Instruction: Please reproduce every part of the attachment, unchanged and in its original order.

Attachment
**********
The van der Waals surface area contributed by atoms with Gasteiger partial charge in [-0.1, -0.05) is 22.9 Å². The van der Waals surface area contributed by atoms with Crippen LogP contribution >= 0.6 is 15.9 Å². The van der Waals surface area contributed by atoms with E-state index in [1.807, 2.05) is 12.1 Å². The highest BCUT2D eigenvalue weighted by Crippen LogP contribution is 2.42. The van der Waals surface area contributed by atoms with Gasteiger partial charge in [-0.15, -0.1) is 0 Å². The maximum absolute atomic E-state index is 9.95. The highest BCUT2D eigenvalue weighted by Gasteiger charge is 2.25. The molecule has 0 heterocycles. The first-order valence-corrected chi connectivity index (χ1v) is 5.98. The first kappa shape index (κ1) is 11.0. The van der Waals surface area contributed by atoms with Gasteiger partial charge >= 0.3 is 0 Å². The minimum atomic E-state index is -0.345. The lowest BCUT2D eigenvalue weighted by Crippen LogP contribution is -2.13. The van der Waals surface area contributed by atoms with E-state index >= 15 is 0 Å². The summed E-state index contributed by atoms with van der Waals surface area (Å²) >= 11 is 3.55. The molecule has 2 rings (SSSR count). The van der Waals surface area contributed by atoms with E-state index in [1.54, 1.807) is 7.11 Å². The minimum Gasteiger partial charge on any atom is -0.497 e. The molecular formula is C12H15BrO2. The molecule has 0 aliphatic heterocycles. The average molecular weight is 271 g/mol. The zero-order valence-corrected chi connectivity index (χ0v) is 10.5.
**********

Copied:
The van der Waals surface area contributed by atoms with Gasteiger partial charge in [-0.1, -0.05) is 22.9 Å². The van der Waals surface area contributed by atoms with Crippen LogP contribution >= 0.6 is 15.9 Å². The van der Waals surface area contributed by atoms with E-state index in [1.807, 2.05) is 12.1 Å². The highest BCUT2D eigenvalue weighted by Crippen LogP contribution is 2.42. The van der Waals surface area contributed by atoms with Gasteiger partial charge in [-0.15, -0.1) is 0 Å². The maximum absolute atomic E-state index is 9.95. The highest BCUT2D eigenvalue weighted by Gasteiger charge is 2.25. The molecule has 0 heterocycles. The first-order valence-corrected chi connectivity index (χ1v) is 5.98. The first kappa shape index (κ1) is 11.0. The van der Waals surface area contributed by atoms with Gasteiger partial charge >= 0.3 is 0 Å². The minimum atomic E-state index is -0.345. The lowest BCUT2D eigenvalue weighted by Crippen LogP contribution is -2.13. The van der Waals surface area contributed by atoms with E-state index >= 15 is 0 Å². The summed E-state index contributed by atoms with van der Waals surface area (Å²) >= 11 is 3.55. The molecule has 2 rings (SSSR count). The van der Waals surface area contributed by atoms with E-state index in [1.54, 1.807) is 7.11 Å². The minimum Gasteiger partial charge on any atom is -0.497 e. The molecular formula is C12H15BrO2. The molecule has 0 aliphatic heterocycles. The average molecular weight is 271 g/mol. The zero-order valence-corrected chi connectivity index (χ0v) is 10.5.